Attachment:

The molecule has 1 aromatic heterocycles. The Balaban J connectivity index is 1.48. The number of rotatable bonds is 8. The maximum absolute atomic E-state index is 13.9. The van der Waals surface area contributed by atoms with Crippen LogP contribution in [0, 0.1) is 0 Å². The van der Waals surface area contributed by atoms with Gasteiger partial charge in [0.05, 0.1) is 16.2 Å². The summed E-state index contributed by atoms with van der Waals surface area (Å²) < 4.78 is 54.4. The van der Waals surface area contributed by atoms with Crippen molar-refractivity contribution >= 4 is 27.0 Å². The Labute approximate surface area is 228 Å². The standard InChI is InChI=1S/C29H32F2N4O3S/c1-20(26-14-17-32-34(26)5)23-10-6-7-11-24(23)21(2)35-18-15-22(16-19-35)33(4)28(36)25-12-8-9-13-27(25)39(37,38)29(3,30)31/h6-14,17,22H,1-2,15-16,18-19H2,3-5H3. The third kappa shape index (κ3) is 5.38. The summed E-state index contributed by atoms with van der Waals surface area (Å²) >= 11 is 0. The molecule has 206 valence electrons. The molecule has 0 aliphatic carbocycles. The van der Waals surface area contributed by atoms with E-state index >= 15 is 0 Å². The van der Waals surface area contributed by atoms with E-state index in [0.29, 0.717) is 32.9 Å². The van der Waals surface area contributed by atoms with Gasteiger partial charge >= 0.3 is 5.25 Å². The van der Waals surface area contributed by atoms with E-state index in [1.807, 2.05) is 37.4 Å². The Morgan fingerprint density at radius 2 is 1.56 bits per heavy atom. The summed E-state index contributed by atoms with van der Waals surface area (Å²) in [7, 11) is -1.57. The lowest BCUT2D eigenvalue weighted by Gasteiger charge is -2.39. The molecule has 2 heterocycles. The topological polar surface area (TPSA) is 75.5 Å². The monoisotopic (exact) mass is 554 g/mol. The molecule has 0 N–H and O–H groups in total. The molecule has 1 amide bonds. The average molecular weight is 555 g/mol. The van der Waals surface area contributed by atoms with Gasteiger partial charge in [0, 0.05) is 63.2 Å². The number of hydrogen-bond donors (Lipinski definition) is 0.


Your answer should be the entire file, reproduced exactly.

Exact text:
The molecule has 1 aromatic heterocycles. The Balaban J connectivity index is 1.48. The number of rotatable bonds is 8. The maximum absolute atomic E-state index is 13.9. The van der Waals surface area contributed by atoms with Crippen LogP contribution in [0, 0.1) is 0 Å². The van der Waals surface area contributed by atoms with Gasteiger partial charge in [0.05, 0.1) is 16.2 Å². The summed E-state index contributed by atoms with van der Waals surface area (Å²) < 4.78 is 54.4. The van der Waals surface area contributed by atoms with Crippen molar-refractivity contribution >= 4 is 27.0 Å². The Labute approximate surface area is 228 Å². The standard InChI is InChI=1S/C29H32F2N4O3S/c1-20(26-14-17-32-34(26)5)23-10-6-7-11-24(23)21(2)35-18-15-22(16-19-35)33(4)28(36)25-12-8-9-13-27(25)39(37,38)29(3,30)31/h6-14,17,22H,1-2,15-16,18-19H2,3-5H3. The third kappa shape index (κ3) is 5.38. The summed E-state index contributed by atoms with van der Waals surface area (Å²) >= 11 is 0. The molecule has 206 valence electrons. The molecule has 0 aliphatic carbocycles. The van der Waals surface area contributed by atoms with E-state index >= 15 is 0 Å². The van der Waals surface area contributed by atoms with E-state index in [0.29, 0.717) is 32.9 Å². The van der Waals surface area contributed by atoms with Gasteiger partial charge >= 0.3 is 5.25 Å². The van der Waals surface area contributed by atoms with E-state index in [1.807, 2.05) is 37.4 Å². The Morgan fingerprint density at radius 2 is 1.56 bits per heavy atom. The summed E-state index contributed by atoms with van der Waals surface area (Å²) in [7, 11) is -1.57. The lowest BCUT2D eigenvalue weighted by Gasteiger charge is -2.39. The molecule has 2 heterocycles. The topological polar surface area (TPSA) is 75.5 Å². The monoisotopic (exact) mass is 554 g/mol. The molecule has 0 N–H and O–H groups in total. The molecule has 1 amide bonds. The average molecular weight is 555 g/mol. The van der Waals surface area contributed by atoms with Gasteiger partial charge in [0, 0.05) is 63.2 Å². The number of hydrogen-bond donors (Lipinski definition) is 0.